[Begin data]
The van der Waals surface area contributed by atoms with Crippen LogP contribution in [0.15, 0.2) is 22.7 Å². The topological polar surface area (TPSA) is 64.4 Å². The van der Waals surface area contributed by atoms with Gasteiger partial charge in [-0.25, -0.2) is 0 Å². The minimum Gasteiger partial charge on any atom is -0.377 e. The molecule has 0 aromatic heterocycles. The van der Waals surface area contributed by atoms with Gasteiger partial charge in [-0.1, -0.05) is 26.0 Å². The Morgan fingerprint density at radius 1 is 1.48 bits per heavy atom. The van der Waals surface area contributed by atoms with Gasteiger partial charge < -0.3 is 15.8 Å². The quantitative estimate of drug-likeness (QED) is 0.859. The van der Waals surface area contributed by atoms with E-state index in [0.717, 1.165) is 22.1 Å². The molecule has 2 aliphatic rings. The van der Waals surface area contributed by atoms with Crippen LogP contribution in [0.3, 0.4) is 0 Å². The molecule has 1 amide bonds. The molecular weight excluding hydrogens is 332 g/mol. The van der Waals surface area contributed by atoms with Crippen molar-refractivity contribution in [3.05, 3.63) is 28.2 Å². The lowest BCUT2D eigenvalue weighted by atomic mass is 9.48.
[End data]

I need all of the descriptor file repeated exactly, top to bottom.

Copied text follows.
The van der Waals surface area contributed by atoms with Crippen LogP contribution in [0.15, 0.2) is 22.7 Å². The topological polar surface area (TPSA) is 64.4 Å². The van der Waals surface area contributed by atoms with Gasteiger partial charge in [-0.25, -0.2) is 0 Å². The minimum Gasteiger partial charge on any atom is -0.377 e. The molecule has 0 aromatic heterocycles. The van der Waals surface area contributed by atoms with Gasteiger partial charge in [-0.1, -0.05) is 26.0 Å². The Morgan fingerprint density at radius 1 is 1.48 bits per heavy atom. The van der Waals surface area contributed by atoms with Gasteiger partial charge < -0.3 is 15.8 Å². The quantitative estimate of drug-likeness (QED) is 0.859. The van der Waals surface area contributed by atoms with E-state index in [0.717, 1.165) is 22.1 Å². The molecule has 2 aliphatic rings. The van der Waals surface area contributed by atoms with Crippen LogP contribution in [0.3, 0.4) is 0 Å². The molecule has 1 amide bonds. The molecular weight excluding hydrogens is 332 g/mol. The van der Waals surface area contributed by atoms with Crippen molar-refractivity contribution in [3.05, 3.63) is 28.2 Å². The lowest BCUT2D eigenvalue weighted by atomic mass is 9.48.